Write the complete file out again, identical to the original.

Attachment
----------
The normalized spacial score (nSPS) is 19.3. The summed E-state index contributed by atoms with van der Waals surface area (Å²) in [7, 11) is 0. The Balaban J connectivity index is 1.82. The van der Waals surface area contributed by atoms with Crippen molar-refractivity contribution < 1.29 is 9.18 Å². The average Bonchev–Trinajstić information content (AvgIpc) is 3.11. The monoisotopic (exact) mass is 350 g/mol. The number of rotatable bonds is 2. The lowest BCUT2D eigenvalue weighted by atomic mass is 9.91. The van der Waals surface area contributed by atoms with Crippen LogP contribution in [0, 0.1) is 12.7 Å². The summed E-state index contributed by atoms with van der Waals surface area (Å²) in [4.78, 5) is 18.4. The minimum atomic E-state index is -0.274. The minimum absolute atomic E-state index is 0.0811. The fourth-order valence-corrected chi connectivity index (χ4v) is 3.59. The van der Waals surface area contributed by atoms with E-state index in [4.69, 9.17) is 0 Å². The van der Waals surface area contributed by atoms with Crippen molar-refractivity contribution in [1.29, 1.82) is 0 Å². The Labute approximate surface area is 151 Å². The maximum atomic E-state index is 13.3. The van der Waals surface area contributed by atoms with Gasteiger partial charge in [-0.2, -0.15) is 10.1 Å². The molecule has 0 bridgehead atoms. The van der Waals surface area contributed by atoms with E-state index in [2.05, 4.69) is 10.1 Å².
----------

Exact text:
The normalized spacial score (nSPS) is 19.3. The summed E-state index contributed by atoms with van der Waals surface area (Å²) in [7, 11) is 0. The Balaban J connectivity index is 1.82. The van der Waals surface area contributed by atoms with Crippen molar-refractivity contribution < 1.29 is 9.18 Å². The average Bonchev–Trinajstić information content (AvgIpc) is 3.11. The monoisotopic (exact) mass is 350 g/mol. The number of rotatable bonds is 2. The lowest BCUT2D eigenvalue weighted by atomic mass is 9.91. The van der Waals surface area contributed by atoms with Crippen LogP contribution in [0, 0.1) is 12.7 Å². The summed E-state index contributed by atoms with van der Waals surface area (Å²) in [4.78, 5) is 18.4. The minimum atomic E-state index is -0.274. The minimum absolute atomic E-state index is 0.0811. The fourth-order valence-corrected chi connectivity index (χ4v) is 3.59. The van der Waals surface area contributed by atoms with E-state index in [4.69, 9.17) is 0 Å². The van der Waals surface area contributed by atoms with Crippen molar-refractivity contribution in [1.29, 1.82) is 0 Å². The Labute approximate surface area is 151 Å². The maximum atomic E-state index is 13.3. The van der Waals surface area contributed by atoms with Gasteiger partial charge in [-0.2, -0.15) is 10.1 Å². The molecule has 0 bridgehead atoms. The van der Waals surface area contributed by atoms with E-state index in [2.05, 4.69) is 10.1 Å².